An access method defines the way processes read and write files.
We study some of these below.
Under this access method,
the entire file is read or written from the beginning to the end sequentially.
Files in popular programming languages such as Pascal and Ada provide such
The file is associated with a read/write mark,
which is advanced on each access.
If several processes are reading or writing from the same
then the system may define one read/write mark or several.
In the former case,
the read/write mark is kept at a central place,
while in the
it is kept
with the process table entry.
a combination of the two schemes is provided,
as we shall see later.
This access allows a user to position the read/write mark before reading
This feature is useful for applications such as editors that need to
randomly access the contents of the file.
The Multics operating systems provide a novel form of access which we shall
call mapped access.
When a process opens a file,
it is mapped to a segment.
The open call returns the number of this segment.
The process can thus access the file as part of its virtual store.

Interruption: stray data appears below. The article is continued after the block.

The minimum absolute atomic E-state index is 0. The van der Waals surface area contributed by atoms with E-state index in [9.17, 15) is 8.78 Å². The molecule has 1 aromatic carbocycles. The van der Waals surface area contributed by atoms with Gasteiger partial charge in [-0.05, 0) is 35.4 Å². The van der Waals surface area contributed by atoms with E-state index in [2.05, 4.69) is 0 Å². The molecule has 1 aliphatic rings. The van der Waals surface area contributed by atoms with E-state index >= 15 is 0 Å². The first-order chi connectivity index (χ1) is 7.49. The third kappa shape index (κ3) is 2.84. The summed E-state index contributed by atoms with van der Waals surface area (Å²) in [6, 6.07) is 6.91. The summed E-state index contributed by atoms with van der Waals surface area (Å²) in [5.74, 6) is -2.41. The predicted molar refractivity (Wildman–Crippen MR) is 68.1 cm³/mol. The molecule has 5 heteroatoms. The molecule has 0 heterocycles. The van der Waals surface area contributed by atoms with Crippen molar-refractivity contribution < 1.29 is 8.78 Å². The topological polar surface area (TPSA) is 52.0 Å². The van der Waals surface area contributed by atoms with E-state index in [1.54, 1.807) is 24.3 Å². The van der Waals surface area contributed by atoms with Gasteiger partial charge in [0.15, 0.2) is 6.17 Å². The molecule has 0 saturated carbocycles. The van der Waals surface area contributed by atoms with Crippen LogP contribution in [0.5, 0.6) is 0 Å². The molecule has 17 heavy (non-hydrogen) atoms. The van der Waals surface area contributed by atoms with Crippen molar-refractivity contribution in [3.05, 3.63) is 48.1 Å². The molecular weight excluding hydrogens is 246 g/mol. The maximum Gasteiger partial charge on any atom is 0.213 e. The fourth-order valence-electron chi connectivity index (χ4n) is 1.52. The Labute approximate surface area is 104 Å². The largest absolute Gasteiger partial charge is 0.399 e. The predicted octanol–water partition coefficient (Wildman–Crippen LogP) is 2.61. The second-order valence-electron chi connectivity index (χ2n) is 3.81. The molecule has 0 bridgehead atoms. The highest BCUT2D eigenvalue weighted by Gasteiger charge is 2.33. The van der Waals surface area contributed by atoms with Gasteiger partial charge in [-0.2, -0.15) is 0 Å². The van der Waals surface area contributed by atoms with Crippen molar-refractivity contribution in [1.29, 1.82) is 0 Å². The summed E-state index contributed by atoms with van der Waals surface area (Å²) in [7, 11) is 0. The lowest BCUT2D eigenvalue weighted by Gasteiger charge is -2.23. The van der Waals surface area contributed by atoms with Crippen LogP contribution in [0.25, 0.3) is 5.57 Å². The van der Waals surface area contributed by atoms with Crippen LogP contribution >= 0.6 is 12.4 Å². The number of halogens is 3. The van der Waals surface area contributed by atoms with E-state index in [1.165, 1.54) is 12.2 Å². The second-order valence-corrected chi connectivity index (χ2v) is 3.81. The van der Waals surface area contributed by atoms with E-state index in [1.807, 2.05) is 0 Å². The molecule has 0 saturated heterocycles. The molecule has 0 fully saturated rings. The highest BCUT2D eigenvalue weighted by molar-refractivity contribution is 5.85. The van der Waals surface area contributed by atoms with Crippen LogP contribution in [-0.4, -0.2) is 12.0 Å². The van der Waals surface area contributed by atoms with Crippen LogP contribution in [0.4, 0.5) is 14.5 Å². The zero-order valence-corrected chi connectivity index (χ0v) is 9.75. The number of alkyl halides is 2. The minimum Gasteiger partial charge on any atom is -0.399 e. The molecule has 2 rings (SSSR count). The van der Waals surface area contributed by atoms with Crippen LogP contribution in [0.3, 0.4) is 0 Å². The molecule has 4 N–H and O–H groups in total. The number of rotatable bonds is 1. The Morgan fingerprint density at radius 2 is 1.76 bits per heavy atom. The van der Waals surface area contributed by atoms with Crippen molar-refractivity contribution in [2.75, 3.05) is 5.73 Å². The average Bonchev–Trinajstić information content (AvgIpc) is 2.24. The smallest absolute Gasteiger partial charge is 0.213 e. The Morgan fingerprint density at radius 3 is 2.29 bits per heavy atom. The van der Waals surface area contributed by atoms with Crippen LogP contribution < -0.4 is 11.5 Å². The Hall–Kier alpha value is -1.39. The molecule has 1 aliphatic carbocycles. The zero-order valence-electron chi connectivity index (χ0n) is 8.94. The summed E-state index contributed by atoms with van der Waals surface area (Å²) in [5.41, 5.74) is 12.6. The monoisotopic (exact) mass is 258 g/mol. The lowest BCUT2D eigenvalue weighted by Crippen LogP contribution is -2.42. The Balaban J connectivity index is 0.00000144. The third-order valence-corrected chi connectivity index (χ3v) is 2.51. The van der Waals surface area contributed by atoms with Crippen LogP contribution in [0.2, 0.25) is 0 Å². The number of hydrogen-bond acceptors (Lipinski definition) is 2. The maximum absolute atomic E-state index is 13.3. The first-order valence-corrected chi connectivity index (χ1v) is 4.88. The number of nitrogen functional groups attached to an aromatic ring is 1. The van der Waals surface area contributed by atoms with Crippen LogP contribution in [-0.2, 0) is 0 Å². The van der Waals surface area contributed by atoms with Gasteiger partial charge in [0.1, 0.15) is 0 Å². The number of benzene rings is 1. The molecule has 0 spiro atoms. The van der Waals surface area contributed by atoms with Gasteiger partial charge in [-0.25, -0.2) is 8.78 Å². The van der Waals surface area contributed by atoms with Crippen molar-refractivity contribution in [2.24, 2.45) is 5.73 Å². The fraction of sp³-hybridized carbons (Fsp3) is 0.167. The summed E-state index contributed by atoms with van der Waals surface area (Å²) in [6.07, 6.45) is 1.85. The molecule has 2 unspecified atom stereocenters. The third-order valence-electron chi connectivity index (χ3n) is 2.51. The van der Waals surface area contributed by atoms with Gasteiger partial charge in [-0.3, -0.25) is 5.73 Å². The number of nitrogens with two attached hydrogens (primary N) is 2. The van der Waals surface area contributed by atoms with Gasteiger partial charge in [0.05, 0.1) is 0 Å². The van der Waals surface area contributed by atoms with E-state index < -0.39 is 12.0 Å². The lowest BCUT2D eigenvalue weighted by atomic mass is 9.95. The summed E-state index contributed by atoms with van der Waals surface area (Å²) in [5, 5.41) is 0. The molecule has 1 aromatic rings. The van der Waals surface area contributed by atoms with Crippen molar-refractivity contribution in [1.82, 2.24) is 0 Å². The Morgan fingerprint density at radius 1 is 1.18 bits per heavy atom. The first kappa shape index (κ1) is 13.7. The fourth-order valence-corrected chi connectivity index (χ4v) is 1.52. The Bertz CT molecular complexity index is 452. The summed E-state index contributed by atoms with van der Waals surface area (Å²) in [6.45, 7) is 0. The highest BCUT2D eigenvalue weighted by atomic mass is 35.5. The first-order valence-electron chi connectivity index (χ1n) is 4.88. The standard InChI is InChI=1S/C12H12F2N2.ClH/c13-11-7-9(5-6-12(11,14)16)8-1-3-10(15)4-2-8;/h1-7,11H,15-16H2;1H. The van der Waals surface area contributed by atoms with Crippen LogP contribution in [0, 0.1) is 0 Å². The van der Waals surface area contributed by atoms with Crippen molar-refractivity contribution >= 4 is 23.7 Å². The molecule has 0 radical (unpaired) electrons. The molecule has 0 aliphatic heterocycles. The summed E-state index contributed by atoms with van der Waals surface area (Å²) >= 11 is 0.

The CloseSegment call may be used to close the file.
we have treated files as byte streams.
Database applications often wish to treat them as records,
that may be accessed by some key.
To accommodate these applications,
some systems support typed or structured files that are considered
streams of records.
If a file is structured,
the owner of the file describes the records of the file and the fields to be used
OS/360 for IBM computers and DEC VMS provide such files.
Binding of Access Methods
An access method may be specified at various times:
When the operating system is designed. In this case, all files use the same method.
When the file is created. Thus, every time the file is opened, the same access method will be used.
When the file is opened.
Several processes can have the same file open and access it differently.